protected static readonly IReadOnlyCollection<MediaItem> Dummy;
       

static
MediaItem()
{
   
var dummyList = new List<MediaItem
>();
    Dummy =
new ReadOnlyCollection<MediaItem>(dummyList);
}

And here is GetChildren() method for leaf classes:


public override IEnumerable<MediaItem> GetChildren()
{
   
return Dummy;
}

Now leaf classes return list when child nodes are asked and there’s no performance hit as this is the same list instance for all GetChildren() calls.

New media library code

Here is the full code for new media library.


public abstract class MediaItem
{
   
public virtual int Id { get; set
; }
   
public virtual string Title { get; protected set
; }

   
public abstract void
Play();
   
public abstract void Add(MediaItem
item);
   
public abstract void Remove(MediaItem
item);
   
public abstract int
Count();
   
public abstract bool IsComposite { get
; }
   
public abstract IEnumerable<MediaItem
> GetChildren();

   
public IEnumerable<MediaItem> Find(Func<MediaItem, bool
> finder)
    {
       
return
GetChildren().Descendants(i => i.GetChildren()).Where(finder);
    }

   
protected static readonly IReadOnlyCollection<MediaItem
> Dummy;
       
   
static
MediaItem()
    {
       
var dummyList = new List<MediaItem
>();
        Dummy =
new ReadOnlyCollection<MediaItem
>(dummyList);
    }
}

public class MediaFolder : MediaItem
{
   
private readonly IList<MediaItem
> _items;
   
private readonly IReadOnlyCollection<MediaItem
> _children;

   
public MediaFolder(string
title)
    {
        Title = title;
        _items =
new Collection<MediaItem
>();
        _children =
new ReadOnlyCollection<MediaItem
>(_items);
    }

   
public override void
Play()
    {
       
foreach (var item in
_items)
            item.Play();
    }

   
public override void Add(MediaItem
item)
    {
        _items.Add(item);
    }

   
public override void Remove(MediaItem
item)
    {
        _items.Remove(item);
    }

   
public override int
Count()
    {
       
return
_items.Count;
    }

   
public override bool
IsComposite
    {
       
get { return true
; }
    }

   
public override IEnumerable<MediaItem
> GetChildren()
    {
       
return
_children;
    }
}

public class MusicItem : MediaItem
{
   
private readonly string
_path;

   
public MusicItem(string path, string
title)
    {
        _path = path;
        Title = title;
    }

   
public override void
Play()
    {
       
// load file and play it
    }

   
public override void Add(MediaItem
item)
    {
       
throw new NotImplementedException
();
    }

   
public override void Remove(MediaItem
item)
    {
       
throw new NotImplementedException
();
    }

   
public override int
Count()
    {
       
throw new NotImplementedException
();
    }

   
public override bool
IsComposite
    {
       
get { return false
; }
    }

   
public override IEnumerable<MediaItem
> GetChildren()
    {
       
return
Dummy;
    }
}

static public class LinqExtensions
{
   
static public IEnumerable<T> Descendants<T>(this IEnumerable<T> source,
Func<T, IEnumerable
<T>> DescendBy)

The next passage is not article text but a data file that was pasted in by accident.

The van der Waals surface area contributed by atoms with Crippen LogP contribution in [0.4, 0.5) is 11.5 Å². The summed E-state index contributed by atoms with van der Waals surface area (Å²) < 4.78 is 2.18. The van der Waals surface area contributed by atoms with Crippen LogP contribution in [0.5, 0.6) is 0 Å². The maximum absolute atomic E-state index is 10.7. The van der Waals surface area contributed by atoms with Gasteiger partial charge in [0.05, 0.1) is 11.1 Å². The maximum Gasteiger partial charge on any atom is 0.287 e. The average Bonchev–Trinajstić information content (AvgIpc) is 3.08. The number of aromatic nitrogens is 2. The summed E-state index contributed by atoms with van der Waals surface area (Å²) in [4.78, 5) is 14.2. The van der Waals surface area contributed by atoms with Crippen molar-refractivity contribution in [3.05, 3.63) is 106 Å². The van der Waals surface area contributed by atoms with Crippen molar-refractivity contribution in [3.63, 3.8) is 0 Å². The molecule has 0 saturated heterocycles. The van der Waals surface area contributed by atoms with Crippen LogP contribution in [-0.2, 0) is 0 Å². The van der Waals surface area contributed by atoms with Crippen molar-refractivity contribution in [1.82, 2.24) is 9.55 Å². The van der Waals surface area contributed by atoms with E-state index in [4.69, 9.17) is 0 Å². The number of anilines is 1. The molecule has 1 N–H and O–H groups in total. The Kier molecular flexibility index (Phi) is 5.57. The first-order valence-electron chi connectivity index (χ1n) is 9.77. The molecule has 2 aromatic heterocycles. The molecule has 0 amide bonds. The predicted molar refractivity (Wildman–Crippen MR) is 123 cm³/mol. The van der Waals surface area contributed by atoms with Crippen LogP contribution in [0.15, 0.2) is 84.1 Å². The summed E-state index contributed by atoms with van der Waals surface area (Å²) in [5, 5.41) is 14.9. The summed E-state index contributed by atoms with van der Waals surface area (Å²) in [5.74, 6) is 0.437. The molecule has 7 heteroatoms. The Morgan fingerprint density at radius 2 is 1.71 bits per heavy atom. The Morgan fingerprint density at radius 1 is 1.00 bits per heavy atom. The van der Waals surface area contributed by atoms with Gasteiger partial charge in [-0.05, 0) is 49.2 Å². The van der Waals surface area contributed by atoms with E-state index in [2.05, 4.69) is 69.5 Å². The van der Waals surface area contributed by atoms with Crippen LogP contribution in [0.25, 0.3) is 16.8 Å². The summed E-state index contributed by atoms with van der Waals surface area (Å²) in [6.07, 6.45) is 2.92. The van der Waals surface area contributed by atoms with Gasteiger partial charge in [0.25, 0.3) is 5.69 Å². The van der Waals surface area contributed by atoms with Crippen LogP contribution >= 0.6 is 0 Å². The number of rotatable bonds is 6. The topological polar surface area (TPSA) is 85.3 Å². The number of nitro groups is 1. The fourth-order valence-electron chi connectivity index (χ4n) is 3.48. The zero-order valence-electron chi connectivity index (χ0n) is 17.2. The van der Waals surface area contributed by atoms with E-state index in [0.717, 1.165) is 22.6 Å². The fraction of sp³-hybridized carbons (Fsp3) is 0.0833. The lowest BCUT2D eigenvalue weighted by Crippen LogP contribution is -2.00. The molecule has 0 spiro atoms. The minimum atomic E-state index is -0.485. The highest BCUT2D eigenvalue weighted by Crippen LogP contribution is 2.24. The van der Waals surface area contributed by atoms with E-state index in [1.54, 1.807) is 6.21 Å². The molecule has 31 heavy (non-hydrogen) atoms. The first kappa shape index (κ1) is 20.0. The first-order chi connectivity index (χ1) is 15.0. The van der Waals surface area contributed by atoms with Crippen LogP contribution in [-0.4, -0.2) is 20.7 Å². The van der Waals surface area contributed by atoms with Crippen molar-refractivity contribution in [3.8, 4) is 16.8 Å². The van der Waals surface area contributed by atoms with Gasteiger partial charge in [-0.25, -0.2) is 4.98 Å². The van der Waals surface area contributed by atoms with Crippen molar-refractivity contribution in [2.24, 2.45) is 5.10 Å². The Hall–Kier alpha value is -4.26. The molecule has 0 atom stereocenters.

{
       
foreach (T value in
source)
        {
           
yield return
value;

           
foreach (T child in
DescendBy(value).Descendants<T>(DescendBy))
            {
               
yield return child;
            }
        }
    }
}

To test if our playlists work we will use the following code:


class Program
{
   
static void Main(string
[] args)
    {
       
var folder = new MediaFolder("Home"
);

       
var balladsFolder = new MediaFolder("Ballads"
);
        balladsFolder.Add(
new MusicItem("", "Mötley Crue - Without You"
) { Id = 1 });
        balladsFolder.Add(
new MusicItem("", "Napalm Death - Evolved As One"
) { Id = 2 });
        balladsFolder.Add(
new MusicItem("", "Poison - Something To Believe In"
) { Id = 3 });
        folder.Add(balladsFolder);

       
var thrashFolder = new MediaFolder("Thrash"
);
        thrashFolder.Add(
new MusicItem("", "Kreator - Violent Revolution"
) { Id = 4 });
        thrashFolder.Add(
new MusicItem("", "Exodus - War Is My Shepherd"
) { Id = 5 });
        thrashFolder.Add(
new MusicItem("", "Metallica - Whiplash"
) { Id = 6 });
        folder.Add(thrashFolder);

       
Console.WriteLine("\r\nPlaylist:"
);
       
var playlist = new int
[] { 1, 3, 6 };
       
var
items = folder.Find(i => playlist.Contains(i.Id) && !i.IsComposite);
       
foreach (var item in
items)
           
Console
.WriteLine(item.Title);

       
Console.WriteLine(" \r\nPress any key to continue ..."
);
       
Console.ReadLine();           
    }
}

Running this code we get the following result:

Composite pattern: Playlist

Wrapping up

Dealing with child nodes collections in composite pattern needs some analysis to make good implementation decisions. In this example we made composite classes use their internal collections. Leaf classes are using static dummy list that is defined in base class. Instead of creating new empty instances in GetChildren() method we use one static readonly instance as we don’t allow direct modification of child nodes collection. Our solution is pretty good as we can also use LINQ to Objects queries over whole folder structure.